Rural Studio is the program behind the 20K House project. They are an undergraduate program of the School of Architecture, Planning and Landscape Architecture at Auburn University. Rural Studio is celebrating its 20th anniversary and has much to show for it. Over the past two decades they have provided practical experiences for students who design and build projects benefiting underserved populations in rural Alabama.
The 20K House Project itself began in 2005, and has produced 12 versions of the 20K house. Each version was given away to residents in need who reside in and around Hale County. Now efforts are underway to take what Rural Studies has learned through this hands-on research project and create a marketable product. This will Continue Reading »
Posted in Community Partnerships, Housing, Innovation, Stories | Tagged 20K House, Auburn University, Rural Studios | Leave a Comment »
“How much arithmetic does a pupil forget in a summer vacation?”
“Is this loss made good, or more than good, by a week or two of review in the fall?”
These questions are relevant today, but they are not quotes from a recent article on summer learning loss. These are the questions asked in 1906 by William F. White, a professor of mathematics at the State Normal School in New York. He authored one of the early studies documenting the loss of math skills among school age children after summer break.
For more than a century, educators have documented, studied and tried to combat summer learning loss. It has become well known that all children are prone to losing math skills during the summer, and modern studies show the loss of reading skills is also an issue, especially among children from low-income families.
The National Summer Learning Association highlights one reason for the reading gap that exists based on household income; Continue Reading »
Posted in Education, Family, Research & Data | Tagged Summer Learning Day, Summer Reading, Summer Slide, Summer Slump, Tulsa City-County Library | Leave a Comment »
School will soon be out for many Tulsa students, and for families struggling with food insecurity this can mean an added strain on the budget. To address this need, the USDA’s Summer Food Service Program provides meals during the summer break.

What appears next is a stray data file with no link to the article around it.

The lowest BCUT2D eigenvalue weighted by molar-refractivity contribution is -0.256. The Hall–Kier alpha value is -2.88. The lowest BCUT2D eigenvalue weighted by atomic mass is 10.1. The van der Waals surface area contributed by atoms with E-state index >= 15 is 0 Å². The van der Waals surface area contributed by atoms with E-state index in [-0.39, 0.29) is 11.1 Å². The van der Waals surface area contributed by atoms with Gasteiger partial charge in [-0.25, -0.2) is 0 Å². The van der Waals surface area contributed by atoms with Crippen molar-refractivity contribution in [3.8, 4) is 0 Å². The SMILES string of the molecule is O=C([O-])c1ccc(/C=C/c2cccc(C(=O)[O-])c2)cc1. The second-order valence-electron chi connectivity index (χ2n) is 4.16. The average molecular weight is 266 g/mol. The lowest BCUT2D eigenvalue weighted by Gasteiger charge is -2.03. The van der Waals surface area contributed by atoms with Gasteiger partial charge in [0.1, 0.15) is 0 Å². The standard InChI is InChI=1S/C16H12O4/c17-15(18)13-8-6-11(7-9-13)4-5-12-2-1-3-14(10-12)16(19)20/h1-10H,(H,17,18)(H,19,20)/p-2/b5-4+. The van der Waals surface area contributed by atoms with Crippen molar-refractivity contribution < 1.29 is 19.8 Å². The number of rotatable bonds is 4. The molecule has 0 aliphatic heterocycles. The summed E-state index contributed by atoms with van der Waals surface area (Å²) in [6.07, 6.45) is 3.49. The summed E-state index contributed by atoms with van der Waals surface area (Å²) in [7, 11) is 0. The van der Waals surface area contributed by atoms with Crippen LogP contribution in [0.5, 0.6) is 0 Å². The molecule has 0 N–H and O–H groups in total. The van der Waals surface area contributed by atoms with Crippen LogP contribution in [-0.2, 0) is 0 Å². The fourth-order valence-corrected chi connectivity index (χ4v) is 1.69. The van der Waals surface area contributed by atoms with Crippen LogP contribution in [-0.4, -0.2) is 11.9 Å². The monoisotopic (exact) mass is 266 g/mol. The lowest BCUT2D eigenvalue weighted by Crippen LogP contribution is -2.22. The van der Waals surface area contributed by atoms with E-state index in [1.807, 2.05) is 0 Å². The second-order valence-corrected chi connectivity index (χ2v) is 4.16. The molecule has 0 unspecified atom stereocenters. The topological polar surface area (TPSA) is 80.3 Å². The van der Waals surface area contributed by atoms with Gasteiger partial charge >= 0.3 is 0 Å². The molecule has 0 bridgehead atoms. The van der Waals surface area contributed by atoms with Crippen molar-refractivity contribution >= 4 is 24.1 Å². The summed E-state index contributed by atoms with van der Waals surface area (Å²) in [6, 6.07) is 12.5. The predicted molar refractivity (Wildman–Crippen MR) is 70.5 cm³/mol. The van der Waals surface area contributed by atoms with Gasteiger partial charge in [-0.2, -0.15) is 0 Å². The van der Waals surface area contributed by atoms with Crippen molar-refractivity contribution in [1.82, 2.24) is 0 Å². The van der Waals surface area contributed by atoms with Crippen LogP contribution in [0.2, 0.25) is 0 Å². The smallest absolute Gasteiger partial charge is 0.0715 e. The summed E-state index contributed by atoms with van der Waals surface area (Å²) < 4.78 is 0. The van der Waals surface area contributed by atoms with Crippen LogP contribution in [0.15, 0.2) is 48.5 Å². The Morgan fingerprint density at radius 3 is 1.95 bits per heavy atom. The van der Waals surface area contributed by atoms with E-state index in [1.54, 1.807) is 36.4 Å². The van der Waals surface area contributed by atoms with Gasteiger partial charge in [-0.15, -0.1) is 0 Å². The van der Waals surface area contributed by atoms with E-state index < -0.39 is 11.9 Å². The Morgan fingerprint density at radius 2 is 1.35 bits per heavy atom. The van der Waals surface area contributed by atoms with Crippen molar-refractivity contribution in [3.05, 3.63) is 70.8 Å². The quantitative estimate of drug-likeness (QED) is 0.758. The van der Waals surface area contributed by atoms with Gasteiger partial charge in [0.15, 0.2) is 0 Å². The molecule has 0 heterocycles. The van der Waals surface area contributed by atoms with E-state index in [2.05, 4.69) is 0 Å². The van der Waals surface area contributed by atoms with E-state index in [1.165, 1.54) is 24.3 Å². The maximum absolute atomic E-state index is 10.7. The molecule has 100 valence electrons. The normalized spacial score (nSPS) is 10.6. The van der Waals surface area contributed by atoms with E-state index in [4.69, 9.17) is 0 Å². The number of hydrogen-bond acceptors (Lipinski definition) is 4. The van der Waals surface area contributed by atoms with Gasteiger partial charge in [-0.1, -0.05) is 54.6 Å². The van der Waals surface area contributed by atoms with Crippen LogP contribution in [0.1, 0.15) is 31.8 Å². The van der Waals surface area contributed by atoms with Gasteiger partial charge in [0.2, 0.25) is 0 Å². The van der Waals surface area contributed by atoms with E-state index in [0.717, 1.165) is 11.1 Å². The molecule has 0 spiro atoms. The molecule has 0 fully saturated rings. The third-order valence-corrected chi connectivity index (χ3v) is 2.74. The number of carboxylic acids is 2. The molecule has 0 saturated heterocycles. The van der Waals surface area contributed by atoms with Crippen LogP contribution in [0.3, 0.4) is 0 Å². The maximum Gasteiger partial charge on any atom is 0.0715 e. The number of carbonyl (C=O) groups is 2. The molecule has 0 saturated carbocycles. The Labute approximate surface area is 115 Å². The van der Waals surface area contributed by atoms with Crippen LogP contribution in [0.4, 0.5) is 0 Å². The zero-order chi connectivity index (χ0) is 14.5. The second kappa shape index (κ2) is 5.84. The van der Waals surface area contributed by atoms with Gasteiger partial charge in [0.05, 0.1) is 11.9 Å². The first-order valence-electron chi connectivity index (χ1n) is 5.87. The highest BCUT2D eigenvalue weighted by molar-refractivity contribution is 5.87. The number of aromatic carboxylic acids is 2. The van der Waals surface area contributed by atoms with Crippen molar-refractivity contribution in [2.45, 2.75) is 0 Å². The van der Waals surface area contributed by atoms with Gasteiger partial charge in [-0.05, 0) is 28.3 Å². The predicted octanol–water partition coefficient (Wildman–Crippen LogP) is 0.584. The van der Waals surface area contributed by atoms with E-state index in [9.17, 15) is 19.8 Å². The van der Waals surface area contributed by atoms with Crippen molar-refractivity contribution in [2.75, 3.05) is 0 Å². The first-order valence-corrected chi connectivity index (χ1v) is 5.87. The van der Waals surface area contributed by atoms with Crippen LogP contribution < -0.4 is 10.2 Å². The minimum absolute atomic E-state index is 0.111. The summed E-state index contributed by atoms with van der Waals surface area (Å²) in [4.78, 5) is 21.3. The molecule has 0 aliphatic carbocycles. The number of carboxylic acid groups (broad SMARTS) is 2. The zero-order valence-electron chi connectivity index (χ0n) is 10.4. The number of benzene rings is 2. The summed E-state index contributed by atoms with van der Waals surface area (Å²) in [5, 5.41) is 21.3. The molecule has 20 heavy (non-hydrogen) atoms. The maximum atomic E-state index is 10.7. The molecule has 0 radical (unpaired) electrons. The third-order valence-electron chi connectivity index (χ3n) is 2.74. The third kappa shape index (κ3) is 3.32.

Nationwide, 2.28 million children participated in the program in 2012 and 39,000 sites across the country helped distribute nutritious meals to children. Participation has grown in recent years. Yet, studies estimate the program still does not reach the majority of children who qualify for assistance under the National School Lunch Program during the regular school year.
The USDA allows for different types of eligible sites under the Summer Food Service Program. Both types of sites depend on standards for free and reduced lunches set by the National School Lunch Program. Students are eligible for free lunches if their household income is at or below 130% of the poverty level. Students from households with income between 130% and 180% of the poverty level qualify for reduced priced lunches.
Under the Summer Meal Service Program, there are “Enrolled Sites,” where each family must fill out an application and the site must Continue Reading »
Posted in Food and Nutrition, Policy | Tagged Summer Cafe, Summer Food Service Program, Tulsa Public Schools, USDA | Leave a Comment »
The Minimum Wage has been in the news quite a bit lately. Many are urging both states and the federal government to raise the wage, which has been set at $7.25 on a national level since 2009.
There also is something called the “housing wage,” which is determined by calculating the hourly rate a full-time worker needs to earn in order to pay only the recommended 30% of his or her income towards rent. According to the National Low Income Housing Coalition, the housing wage in Tulsa County is currently $14.21 for a 2 bedroom apartment at fair market rent. So, in other words, for a household to afford rent on a 2 bedroom apartment, 2 people would need to be working full-time for at least minimum wage.
The annual income needed to keep housing costs affordable has increased $720 from 2013 to 2014. This increase means a family earning just enough to comfortably afford rent on a 2 bedroom unit in 2013 would need a 2.4% pay raise just to keep up with the rise in housing costs in Tulsa.
Stepping back to look at Oklahoma as a whole, Continue Reading »
Posted in Housing, Research & Data, Tulsa | Tagged Center for Housing Studies of Harvard University, Fair Market Rent, Housing Choice Vouchers, Housing Wage, MetroTrends, National Low Income Housing Coalition | Leave a Comment »